¶4 At the suppression hearing, Officer Perea with the Arizona Department of Public Safety ("DPS") testified that he responded to the collision. He stated that the passengers riding with Havatone, as well as the driver of the other vehicle, were injured in the collision. He found Havatone lying behind his SUV with a head wound. Officer Perea smelled alcohol coming from Havatone, found alcohol containers in his vehicle, and Havatone admitted he was driving.

¶5 Based on his injuries, Havatone was taken by helicopter to a hospital in Nevada. Officer Perea contacted DPS dispatch and asked them to contact Nevada Highway Patrol ("NHP") to collect a blood sample. DPS dispatch contacted NHP, informed them that Havatone caused a collision in Arizona, the officer on scene suspected him of DUI, and requested Nevada law enforcement assist in the collection of a blood sample.

¶6 Officer Perea did not direct dispatch to explain how Nevada law enforcement should collect the blood sample or whether they needed a search warrant. Although Officer Perea testified at the suppression hearing that whether to obtain a search warrant was his "sole decision," he did not believe he needed to obtain a search warrant for an out-of-state blood draw and he never attempted to do so in prior cases.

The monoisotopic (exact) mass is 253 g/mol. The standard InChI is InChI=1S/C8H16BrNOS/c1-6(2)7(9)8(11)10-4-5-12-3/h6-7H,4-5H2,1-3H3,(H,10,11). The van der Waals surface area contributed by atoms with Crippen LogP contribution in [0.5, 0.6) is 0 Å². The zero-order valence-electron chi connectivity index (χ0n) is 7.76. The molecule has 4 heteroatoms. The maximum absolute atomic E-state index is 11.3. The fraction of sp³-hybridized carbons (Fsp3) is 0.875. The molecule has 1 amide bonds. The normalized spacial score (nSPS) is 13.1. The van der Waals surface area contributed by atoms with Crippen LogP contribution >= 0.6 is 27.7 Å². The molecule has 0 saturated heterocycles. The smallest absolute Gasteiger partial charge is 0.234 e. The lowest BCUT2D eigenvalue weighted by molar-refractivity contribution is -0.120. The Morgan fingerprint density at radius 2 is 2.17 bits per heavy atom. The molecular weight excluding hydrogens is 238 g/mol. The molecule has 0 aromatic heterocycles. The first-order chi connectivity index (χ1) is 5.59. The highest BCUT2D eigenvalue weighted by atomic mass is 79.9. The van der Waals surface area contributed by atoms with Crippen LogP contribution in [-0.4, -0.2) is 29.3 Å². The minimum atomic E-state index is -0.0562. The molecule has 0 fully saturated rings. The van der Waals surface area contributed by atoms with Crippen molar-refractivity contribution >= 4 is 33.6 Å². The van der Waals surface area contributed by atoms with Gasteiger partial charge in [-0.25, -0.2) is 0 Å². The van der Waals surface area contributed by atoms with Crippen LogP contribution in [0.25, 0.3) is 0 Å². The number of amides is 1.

¶7 NHP dispatch relayed Officer Perea’s request to NHP Officer Reinmuth. Officer Reinmuth testified that he went to the hospital, obtained a sample of Havatone’s blood from a phlebotomist, and completed a declaration form pursuant to NHP protocol. Havatone was unconscious at the time of the blood draw and the State stipulated that the blood sample was not collected for medical purposes. The officer sent Havatone’s blood sample to Arizona DPS for testing. Both officers testified that they followed departmental policies and their law enforcement training regarding the taking of Havatone’s blood.

¶8 After the suppression hearing, the superior court found that the officers were authorized under both Arizona and Nevada law to obtain a warrantless blood sample, and,

443 P.3d 973